Making memories was something that never occurred to me when going into hospital to give birth to Poppy. The day before our induction day Rob and I went shopping for a blanket and teddy for Poppy. We got two so Poppy could have one set and us the other. On the morning my induction began one of the midwives said to us that we would have plenty of opportunities to make memories. At the time I didn’t really know what she meant and didn’t think much more about it. My mind was racing with the unknown of Poppy’s induction and I wasn’t really taking much on board.
But what I have learnt is that making memories is so important. As an angel parent you have so little time with your precious baby that you need to make as many memories as possible. You need to cram a lifetime into a very short space of time. We were very lucky that our hospital arranged many of these and guided us to our options. Everything being our choice.
Once Poppy entered into the world I soon began to see that every memory, every moment was extremely precious. We spent as much time as we could just looking at her, holding her, taking in every single part of her. Poppy was just 1lb 5oz so I never imagined I’d be able to dress her. But I did and what a special moment this was. To have a beautiful little dress given to me by the hospital (which was donated by another angel mummy) to dress my little girl in was so special to me. Along with the dress came two tiny, identical teddy bears knitted in the same colour wool as her dress. Poppy has one in her hand and I have the other. This teddy has meant more to me than I can tell you. It went everywhere with me in the weeks following her birth, it came to her funeral with me and every night I hold it in my hand as I sleep.
In hospital we received a memory box full of very special things, we had her hand print and footprints done, we had a bereavement photographer come in and take beautiful photos for us to treasure, we got an aching arms bear donated by another angel family and we had casts taken of Poppy’s hands and feet. I also found myself popping things in my bag like the tape which Poppy was measured with and the packaging for Poppy’s dress. These memories are so precious not just for us but for our other children too.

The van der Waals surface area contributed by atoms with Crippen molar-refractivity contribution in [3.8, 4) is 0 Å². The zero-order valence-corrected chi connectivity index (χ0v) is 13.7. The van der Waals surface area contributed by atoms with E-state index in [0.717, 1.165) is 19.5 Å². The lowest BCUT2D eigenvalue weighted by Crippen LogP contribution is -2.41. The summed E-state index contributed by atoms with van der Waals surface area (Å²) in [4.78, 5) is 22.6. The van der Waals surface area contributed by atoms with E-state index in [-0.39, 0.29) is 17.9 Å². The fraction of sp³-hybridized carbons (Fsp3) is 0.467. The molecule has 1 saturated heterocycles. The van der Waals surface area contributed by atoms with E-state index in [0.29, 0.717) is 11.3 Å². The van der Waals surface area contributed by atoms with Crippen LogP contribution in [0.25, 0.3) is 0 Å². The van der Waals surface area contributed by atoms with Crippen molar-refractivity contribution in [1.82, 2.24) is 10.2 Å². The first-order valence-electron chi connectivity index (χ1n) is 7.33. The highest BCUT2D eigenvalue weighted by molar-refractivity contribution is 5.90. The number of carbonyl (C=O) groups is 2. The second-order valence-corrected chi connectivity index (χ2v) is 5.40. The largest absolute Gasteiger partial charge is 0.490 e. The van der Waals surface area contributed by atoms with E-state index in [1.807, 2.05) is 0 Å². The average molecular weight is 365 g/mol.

Thanks to our amazing bereavement midwife each of our children have their own memory boxes too. They have each taken the time to decorate them. Each memory box had two small blankets in them. Our children decided by themselves to give Poppy one blanket and keep the other for themselves. Such a special thing to do and share with their baby sister. In our memory box we had two teddy bears with a little brown bear in its arms. Our boys both have a teddy bear and gave the little brown bears to Poppy. Our daughter has a hand in your heart – she has the key ring and then there is a small heart which has been cut out which Poppy has in her hand. These items which our children share with Poppy are incredibly special and an important part of our children’s grieving process. They have something incredibly special which they share with their baby sister.
These memories are so incredibly important. As an angel family our time with our precious baby is so short. Make as many memories as you possibly can as these are the things you will hold onto to keep your baby close. We especially love Poppy’s casts, we have one set framed on the wall and another set in a box which we can hold and touch. The day we received these I felt as though I brought a part of Poppy home. We can touch them and study the individual features of our precious girls hands and feet. Our 4 year old often asks if he can look at them and gives them a kiss.
Make these memories with your angel baby. This is your time. Hold your baby, study every little part of them. These memories, these moments will stay in your heart forever and will be an important part of your own story.
All content is my own thoughts, feelings, beliefs and experience from my own journey of baby loss. This post contains affiliate links, please see the Copyright and Disclosures page for more information.